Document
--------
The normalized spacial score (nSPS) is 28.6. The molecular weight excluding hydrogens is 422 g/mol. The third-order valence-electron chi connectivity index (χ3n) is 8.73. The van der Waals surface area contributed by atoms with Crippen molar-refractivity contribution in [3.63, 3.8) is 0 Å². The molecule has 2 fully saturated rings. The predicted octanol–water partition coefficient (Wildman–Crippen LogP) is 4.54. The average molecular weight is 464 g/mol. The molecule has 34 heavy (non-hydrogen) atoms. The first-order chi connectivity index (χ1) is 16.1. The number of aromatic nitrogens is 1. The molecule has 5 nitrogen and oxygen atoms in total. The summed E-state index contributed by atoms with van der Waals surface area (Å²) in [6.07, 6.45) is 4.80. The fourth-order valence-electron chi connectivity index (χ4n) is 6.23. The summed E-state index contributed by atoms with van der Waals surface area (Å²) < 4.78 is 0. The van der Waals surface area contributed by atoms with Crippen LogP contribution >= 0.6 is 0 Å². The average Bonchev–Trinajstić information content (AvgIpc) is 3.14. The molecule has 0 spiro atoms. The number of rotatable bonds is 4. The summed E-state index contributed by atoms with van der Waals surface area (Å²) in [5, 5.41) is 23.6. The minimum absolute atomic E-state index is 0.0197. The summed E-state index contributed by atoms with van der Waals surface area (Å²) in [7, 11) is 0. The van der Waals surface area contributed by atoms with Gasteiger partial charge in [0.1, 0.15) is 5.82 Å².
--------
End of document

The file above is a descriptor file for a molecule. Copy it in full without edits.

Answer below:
The normalized spacial score (nSPS) is 28.6. The molecular weight excluding hydrogens is 422 g/mol. The third-order valence-electron chi connectivity index (χ3n) is 8.73. The van der Waals surface area contributed by atoms with Crippen molar-refractivity contribution in [3.63, 3.8) is 0 Å². The molecule has 2 fully saturated rings. The predicted octanol–water partition coefficient (Wildman–Crippen LogP) is 4.54. The average molecular weight is 464 g/mol. The molecule has 34 heavy (non-hydrogen) atoms. The first-order chi connectivity index (χ1) is 16.1. The number of aromatic nitrogens is 1. The molecule has 5 nitrogen and oxygen atoms in total. The summed E-state index contributed by atoms with van der Waals surface area (Å²) in [6.07, 6.45) is 4.80. The fourth-order valence-electron chi connectivity index (χ4n) is 6.23. The summed E-state index contributed by atoms with van der Waals surface area (Å²) < 4.78 is 0. The van der Waals surface area contributed by atoms with Crippen LogP contribution >= 0.6 is 0 Å². The average Bonchev–Trinajstić information content (AvgIpc) is 3.14. The molecule has 0 spiro atoms. The number of rotatable bonds is 4. The summed E-state index contributed by atoms with van der Waals surface area (Å²) in [5, 5.41) is 23.6. The minimum absolute atomic E-state index is 0.0197. The summed E-state index contributed by atoms with van der Waals surface area (Å²) in [7, 11) is 0. The van der Waals surface area contributed by atoms with Gasteiger partial charge in [0.1, 0.15) is 5.82 Å².